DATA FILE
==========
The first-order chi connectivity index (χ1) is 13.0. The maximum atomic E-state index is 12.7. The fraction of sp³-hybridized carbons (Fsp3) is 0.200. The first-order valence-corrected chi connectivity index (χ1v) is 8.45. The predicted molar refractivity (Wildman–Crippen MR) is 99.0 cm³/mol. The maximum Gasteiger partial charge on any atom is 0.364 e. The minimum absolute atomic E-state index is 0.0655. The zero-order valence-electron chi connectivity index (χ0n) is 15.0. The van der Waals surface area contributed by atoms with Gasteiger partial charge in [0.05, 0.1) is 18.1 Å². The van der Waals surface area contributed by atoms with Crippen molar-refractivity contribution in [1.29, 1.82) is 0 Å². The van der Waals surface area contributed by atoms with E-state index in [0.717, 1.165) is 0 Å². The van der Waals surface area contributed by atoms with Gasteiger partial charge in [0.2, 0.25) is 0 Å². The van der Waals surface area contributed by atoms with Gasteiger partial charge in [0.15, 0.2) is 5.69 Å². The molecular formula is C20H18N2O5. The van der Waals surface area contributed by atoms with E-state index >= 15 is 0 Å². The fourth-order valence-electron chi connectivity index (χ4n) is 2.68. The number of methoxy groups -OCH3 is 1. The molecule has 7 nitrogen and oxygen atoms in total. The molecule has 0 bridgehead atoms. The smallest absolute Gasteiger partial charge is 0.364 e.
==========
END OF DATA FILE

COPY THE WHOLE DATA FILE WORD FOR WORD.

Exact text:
The first-order chi connectivity index (χ1) is 13.0. The maximum atomic E-state index is 12.7. The fraction of sp³-hybridized carbons (Fsp3) is 0.200. The first-order valence-corrected chi connectivity index (χ1v) is 8.45. The predicted molar refractivity (Wildman–Crippen MR) is 99.0 cm³/mol. The maximum Gasteiger partial charge on any atom is 0.364 e. The minimum absolute atomic E-state index is 0.0655. The zero-order valence-electron chi connectivity index (χ0n) is 15.0. The van der Waals surface area contributed by atoms with Gasteiger partial charge in [0.05, 0.1) is 18.1 Å². The van der Waals surface area contributed by atoms with Crippen molar-refractivity contribution in [1.29, 1.82) is 0 Å². The van der Waals surface area contributed by atoms with E-state index in [0.717, 1.165) is 0 Å². The van der Waals surface area contributed by atoms with Gasteiger partial charge in [0.2, 0.25) is 0 Å². The van der Waals surface area contributed by atoms with Gasteiger partial charge in [0.15, 0.2) is 5.69 Å². The molecular formula is C20H18N2O5. The van der Waals surface area contributed by atoms with E-state index >= 15 is 0 Å². The fourth-order valence-electron chi connectivity index (χ4n) is 2.68. The number of methoxy groups -OCH3 is 1. The molecule has 7 nitrogen and oxygen atoms in total. The molecule has 0 bridgehead atoms. The smallest absolute Gasteiger partial charge is 0.364 e.